Saturday Morning Sales

Kevin Latchford


Opinion: NDA's Should Seldom Be Signed - May 2, 2015

The NDA. The Non-Disclosure Agreement. A legal agreement that seems to be at its height of popularity. What does this have to do with sales you may be wondering? Everything. And, here is my opinion.

To put a few things about me into perspective so you’ll understand where my opinion comes from, let me first start by pointing out that my father was a corporate attorney specializing in contracts, and my roommate from college is managing partner of a very successful law firm. While I am not an attorney, I have a pretty good grasp on contract law. And, now that I’ve been in my own career for over twenty years, I can’t help but think “wow, when did sales become so enamored with legaleeze?”

Contracts are a way of life in business, especially in sales. A purchase order is a contract. There are service level agreements (SLA’s) which are contracts. There are employee contracts and non-competition agreements. Ok, Ok there are contracts. But, I’ve never seen anything quite so obnoxious as the constant use these days of the NDA. Certainly, they have their place too in business, but everyone seems to be carrying one with them everywhere they go, and no one wants to even have a general conversation without a signature. And, what make matters worse, they are blanket NDA’s with nothing specific being covered. In other words, they basically cover everything that “might” be said rather that what “will specifically” be said in a conversation.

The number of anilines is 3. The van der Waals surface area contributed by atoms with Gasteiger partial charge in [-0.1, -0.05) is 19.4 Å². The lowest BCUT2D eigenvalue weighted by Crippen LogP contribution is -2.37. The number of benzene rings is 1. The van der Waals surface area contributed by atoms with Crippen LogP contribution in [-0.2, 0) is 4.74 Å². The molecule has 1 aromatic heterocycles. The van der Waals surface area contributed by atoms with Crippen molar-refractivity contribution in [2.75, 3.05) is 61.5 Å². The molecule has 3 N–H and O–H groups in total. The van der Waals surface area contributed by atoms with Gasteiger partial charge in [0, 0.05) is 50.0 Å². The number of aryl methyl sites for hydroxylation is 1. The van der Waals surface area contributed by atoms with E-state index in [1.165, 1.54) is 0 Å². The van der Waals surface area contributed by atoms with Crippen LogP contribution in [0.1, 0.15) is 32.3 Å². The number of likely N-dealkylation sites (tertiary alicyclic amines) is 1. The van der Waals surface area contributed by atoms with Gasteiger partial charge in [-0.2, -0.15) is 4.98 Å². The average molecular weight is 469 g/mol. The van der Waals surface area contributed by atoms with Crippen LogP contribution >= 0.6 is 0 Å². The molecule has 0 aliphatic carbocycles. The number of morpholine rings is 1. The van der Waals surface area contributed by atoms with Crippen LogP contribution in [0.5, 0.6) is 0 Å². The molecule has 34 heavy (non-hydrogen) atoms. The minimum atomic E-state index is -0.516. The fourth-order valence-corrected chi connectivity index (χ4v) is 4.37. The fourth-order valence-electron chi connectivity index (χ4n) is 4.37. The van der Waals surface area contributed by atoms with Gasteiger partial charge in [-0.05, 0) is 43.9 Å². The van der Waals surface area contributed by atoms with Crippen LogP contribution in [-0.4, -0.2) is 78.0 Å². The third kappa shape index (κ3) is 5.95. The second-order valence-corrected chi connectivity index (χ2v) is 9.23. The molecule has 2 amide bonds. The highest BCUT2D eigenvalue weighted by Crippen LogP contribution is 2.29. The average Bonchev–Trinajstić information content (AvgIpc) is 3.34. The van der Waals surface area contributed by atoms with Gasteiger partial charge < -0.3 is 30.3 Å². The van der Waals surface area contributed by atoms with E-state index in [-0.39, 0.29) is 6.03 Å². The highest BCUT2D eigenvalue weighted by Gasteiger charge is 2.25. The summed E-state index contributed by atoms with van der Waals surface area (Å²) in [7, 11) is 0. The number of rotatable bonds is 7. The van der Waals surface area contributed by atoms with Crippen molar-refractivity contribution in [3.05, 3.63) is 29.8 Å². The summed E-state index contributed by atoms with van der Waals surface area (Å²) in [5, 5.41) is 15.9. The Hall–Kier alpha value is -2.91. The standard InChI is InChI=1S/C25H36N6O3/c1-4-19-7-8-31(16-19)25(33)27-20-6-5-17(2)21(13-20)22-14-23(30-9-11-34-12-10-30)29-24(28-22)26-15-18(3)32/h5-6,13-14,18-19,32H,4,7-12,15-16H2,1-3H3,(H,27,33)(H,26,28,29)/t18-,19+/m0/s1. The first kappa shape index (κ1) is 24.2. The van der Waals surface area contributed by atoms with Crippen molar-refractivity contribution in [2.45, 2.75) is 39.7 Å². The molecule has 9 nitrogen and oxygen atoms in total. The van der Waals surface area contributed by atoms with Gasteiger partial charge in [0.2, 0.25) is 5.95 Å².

Think about it for a moment. If, as a sales person, you are bound by a NDA for every (or even every other) conversation you might have with a prospective customer, then you will run out of topics to discuss rather quickly. In my opinion the NDA should not be a tool utilized for an initial conversation. So, how do you deal with the request (demand)?

First of all, you need to understand your own company policy with regards to the NDA. Does your legal counsel have a certain position the company takes on whether a NDA will or will not be executed. Second, you should have a standard response for the customer or prospect when asked. And, third and finally, do not waiver and sign one and not another. Your policies should be across the board.

The NDA has its place, but get through the initial conversation, and make sure you and your customer or prospect are interested in furthering the relationship. Have your attorney draft the NDA, not the customer or prospect, and make sure there is a place to be very, very specific on what is to be covered by the NDA. And, it must be limited in timeframe, none of this lifetime stuff, or even 2 years. The NDA should survive one year at most.

Hopefully you’ll not need to deal with the NDA, but if you do, I hope my opinion sheds a little light on this popular contract.

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